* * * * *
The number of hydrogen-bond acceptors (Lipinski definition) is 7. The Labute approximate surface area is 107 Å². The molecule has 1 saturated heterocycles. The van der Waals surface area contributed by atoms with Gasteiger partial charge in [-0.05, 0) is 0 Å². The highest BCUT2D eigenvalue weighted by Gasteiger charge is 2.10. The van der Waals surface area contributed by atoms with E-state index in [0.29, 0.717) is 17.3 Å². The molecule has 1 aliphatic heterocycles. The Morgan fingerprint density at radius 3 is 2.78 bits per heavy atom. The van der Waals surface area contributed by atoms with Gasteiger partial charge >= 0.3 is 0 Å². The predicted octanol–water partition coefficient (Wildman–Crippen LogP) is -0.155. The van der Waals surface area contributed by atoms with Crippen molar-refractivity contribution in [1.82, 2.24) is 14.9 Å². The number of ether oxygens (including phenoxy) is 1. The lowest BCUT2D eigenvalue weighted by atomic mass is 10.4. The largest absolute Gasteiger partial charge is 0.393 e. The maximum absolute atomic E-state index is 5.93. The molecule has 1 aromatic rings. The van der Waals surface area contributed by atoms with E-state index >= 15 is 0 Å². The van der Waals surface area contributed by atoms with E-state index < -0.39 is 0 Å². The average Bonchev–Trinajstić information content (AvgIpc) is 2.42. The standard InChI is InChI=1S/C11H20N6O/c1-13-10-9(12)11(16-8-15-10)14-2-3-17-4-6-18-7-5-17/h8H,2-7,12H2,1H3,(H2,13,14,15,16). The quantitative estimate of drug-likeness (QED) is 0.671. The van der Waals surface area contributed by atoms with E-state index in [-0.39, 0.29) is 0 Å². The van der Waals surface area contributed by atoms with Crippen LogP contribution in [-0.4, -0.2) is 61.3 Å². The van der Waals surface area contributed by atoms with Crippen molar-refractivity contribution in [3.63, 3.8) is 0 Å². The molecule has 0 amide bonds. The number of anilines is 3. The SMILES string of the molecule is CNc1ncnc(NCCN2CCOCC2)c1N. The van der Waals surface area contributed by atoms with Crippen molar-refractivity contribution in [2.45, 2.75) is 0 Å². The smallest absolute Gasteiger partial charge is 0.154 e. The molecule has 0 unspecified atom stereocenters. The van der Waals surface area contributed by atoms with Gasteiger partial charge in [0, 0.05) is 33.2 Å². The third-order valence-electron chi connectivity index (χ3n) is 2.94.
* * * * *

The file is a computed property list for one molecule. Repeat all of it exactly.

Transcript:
The number of hydrogen-bond acceptors (Lipinski definition) is 7. The Labute approximate surface area is 107 Å². The molecule has 1 saturated heterocycles. The van der Waals surface area contributed by atoms with Gasteiger partial charge in [-0.05, 0) is 0 Å². The highest BCUT2D eigenvalue weighted by Gasteiger charge is 2.10. The van der Waals surface area contributed by atoms with E-state index in [0.29, 0.717) is 17.3 Å². The molecule has 1 aliphatic heterocycles. The Morgan fingerprint density at radius 3 is 2.78 bits per heavy atom. The van der Waals surface area contributed by atoms with Gasteiger partial charge >= 0.3 is 0 Å². The predicted octanol–water partition coefficient (Wildman–Crippen LogP) is -0.155. The van der Waals surface area contributed by atoms with Crippen molar-refractivity contribution in [1.82, 2.24) is 14.9 Å². The number of ether oxygens (including phenoxy) is 1. The lowest BCUT2D eigenvalue weighted by atomic mass is 10.4. The largest absolute Gasteiger partial charge is 0.393 e. The maximum absolute atomic E-state index is 5.93. The molecule has 1 aromatic rings. The van der Waals surface area contributed by atoms with E-state index >= 15 is 0 Å². The van der Waals surface area contributed by atoms with E-state index < -0.39 is 0 Å². The average Bonchev–Trinajstić information content (AvgIpc) is 2.42. The standard InChI is InChI=1S/C11H20N6O/c1-13-10-9(12)11(16-8-15-10)14-2-3-17-4-6-18-7-5-17/h8H,2-7,12H2,1H3,(H2,13,14,15,16). The quantitative estimate of drug-likeness (QED) is 0.671. The van der Waals surface area contributed by atoms with E-state index in [-0.39, 0.29) is 0 Å². The van der Waals surface area contributed by atoms with Crippen LogP contribution in [-0.4, -0.2) is 61.3 Å². The van der Waals surface area contributed by atoms with Crippen molar-refractivity contribution in [3.63, 3.8) is 0 Å². The molecule has 0 amide bonds. The number of anilines is 3. The SMILES string of the molecule is CNc1ncnc(NCCN2CCOCC2)c1N. The van der Waals surface area contributed by atoms with Crippen molar-refractivity contribution in [2.45, 2.75) is 0 Å². The smallest absolute Gasteiger partial charge is 0.154 e. The molecule has 0 unspecified atom stereocenters. The van der Waals surface area contributed by atoms with Gasteiger partial charge in [0, 0.05) is 33.2 Å². The third-order valence-electron chi connectivity index (χ3n) is 2.94.